The American military has been operating on the quaint premise that the piece of Cuba called Guantánamo Bay, fully American-controlled since the Spanish-American War, is somehow foreign territory, outside the reach of American justice. On that premise, suspected so-called enemy combatants, 750 of them at one point, have been held under rigorous conditions, without access to a court.
On another quaint premise, the American government assumes the right to send suspects anywhere it chooses - back to their country of origin or to another, no matter what kind of interrogation and what kind of harsh treatment awaits them there. On this supposition the CIA has been operating a program called "rendition," which has nothing to do with music. It means transferring an inmate in great secrecy to a country like Yemen or Egypt, where interrogation can be pretty rough.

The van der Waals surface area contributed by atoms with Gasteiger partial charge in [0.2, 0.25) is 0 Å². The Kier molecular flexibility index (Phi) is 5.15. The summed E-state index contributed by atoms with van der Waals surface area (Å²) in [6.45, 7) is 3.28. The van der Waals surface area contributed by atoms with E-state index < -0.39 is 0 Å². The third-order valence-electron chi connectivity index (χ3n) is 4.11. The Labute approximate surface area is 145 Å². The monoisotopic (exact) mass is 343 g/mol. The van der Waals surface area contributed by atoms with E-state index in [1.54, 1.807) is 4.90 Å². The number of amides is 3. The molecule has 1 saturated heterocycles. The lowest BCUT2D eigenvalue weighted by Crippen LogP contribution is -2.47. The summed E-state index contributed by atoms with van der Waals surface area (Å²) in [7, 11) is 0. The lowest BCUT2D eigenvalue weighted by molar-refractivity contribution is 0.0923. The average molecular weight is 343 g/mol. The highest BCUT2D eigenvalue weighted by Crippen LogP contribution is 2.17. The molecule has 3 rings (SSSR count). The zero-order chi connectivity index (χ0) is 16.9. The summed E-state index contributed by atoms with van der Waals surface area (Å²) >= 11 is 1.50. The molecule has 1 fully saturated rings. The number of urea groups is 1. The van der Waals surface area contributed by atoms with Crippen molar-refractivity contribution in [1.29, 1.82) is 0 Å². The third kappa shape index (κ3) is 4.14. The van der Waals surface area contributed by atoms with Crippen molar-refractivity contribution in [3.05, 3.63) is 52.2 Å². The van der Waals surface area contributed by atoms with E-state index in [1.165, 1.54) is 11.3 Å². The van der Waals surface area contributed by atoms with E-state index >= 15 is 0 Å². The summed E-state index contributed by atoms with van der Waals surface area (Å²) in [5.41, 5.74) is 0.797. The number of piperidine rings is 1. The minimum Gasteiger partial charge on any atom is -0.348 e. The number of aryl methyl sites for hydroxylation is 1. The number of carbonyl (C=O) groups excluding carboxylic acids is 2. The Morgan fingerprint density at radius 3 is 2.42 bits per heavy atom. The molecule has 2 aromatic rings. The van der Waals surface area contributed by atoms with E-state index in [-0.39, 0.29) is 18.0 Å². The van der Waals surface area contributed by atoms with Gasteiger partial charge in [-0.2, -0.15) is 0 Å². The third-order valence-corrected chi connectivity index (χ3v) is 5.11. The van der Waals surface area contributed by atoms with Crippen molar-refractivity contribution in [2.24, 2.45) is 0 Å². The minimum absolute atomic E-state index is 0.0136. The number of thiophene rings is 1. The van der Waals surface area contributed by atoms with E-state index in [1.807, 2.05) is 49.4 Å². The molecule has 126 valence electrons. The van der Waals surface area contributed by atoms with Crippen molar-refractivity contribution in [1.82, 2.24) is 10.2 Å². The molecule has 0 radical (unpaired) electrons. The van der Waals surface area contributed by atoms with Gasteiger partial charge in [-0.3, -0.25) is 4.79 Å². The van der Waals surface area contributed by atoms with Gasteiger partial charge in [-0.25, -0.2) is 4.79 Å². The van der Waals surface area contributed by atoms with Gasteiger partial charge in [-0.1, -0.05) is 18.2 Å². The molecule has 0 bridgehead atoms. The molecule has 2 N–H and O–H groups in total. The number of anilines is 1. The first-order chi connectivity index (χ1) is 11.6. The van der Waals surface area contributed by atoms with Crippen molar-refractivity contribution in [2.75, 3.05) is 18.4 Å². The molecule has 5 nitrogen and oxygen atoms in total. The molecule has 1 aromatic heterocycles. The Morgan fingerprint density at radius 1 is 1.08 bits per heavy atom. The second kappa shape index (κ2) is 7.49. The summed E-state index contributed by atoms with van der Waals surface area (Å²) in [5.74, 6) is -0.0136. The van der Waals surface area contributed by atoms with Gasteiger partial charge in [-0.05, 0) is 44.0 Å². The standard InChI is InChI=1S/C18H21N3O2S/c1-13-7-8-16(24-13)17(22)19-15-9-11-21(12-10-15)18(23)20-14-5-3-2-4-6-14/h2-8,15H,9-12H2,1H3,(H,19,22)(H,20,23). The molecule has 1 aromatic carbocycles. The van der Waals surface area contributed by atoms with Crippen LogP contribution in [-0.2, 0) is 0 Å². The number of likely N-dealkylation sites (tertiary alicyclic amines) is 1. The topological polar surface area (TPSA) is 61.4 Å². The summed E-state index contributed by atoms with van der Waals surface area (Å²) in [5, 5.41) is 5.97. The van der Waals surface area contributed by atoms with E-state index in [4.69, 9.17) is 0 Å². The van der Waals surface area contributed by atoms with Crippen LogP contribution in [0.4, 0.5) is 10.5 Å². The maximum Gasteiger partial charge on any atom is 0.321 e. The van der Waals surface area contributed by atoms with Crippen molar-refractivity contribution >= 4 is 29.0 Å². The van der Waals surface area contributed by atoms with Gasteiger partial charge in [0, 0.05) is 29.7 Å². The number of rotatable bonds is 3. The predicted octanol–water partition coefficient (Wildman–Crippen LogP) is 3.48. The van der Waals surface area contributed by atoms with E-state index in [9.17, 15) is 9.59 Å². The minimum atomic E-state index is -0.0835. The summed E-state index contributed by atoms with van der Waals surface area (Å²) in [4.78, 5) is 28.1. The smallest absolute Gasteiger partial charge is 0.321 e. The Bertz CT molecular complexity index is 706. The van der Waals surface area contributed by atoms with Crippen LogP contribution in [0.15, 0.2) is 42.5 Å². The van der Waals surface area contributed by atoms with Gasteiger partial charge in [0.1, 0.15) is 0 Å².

The Bush administration's suppositions have not been faring well in the courts. The Supreme Court ruled last June that the US has exclusive control over Guantánamo Bay and therefore prisoners are entitled to access to American courts.
And last Saturday, the Federal District Court for the District of Columbia issued an emergency order blocking the transfer of 13 Yemenis to Yemen pending a hearing to determine if they are in danger of mistreatment there.
The CIA's rendition program apparently goes far beyond Guantánamo Bay. Italian, Swedish, and German authorities have reported kidnappings on their streets of persons who are then spirited off to other countries on planes that have been chartered by CIA front companies.
Now that President Bush forbids torture at the hands of Americans, it looks as though part of the rendition program has been outsourced to countries with more lenient rules.
• Daniel Schorr is the senior news analyst at National Public Radio.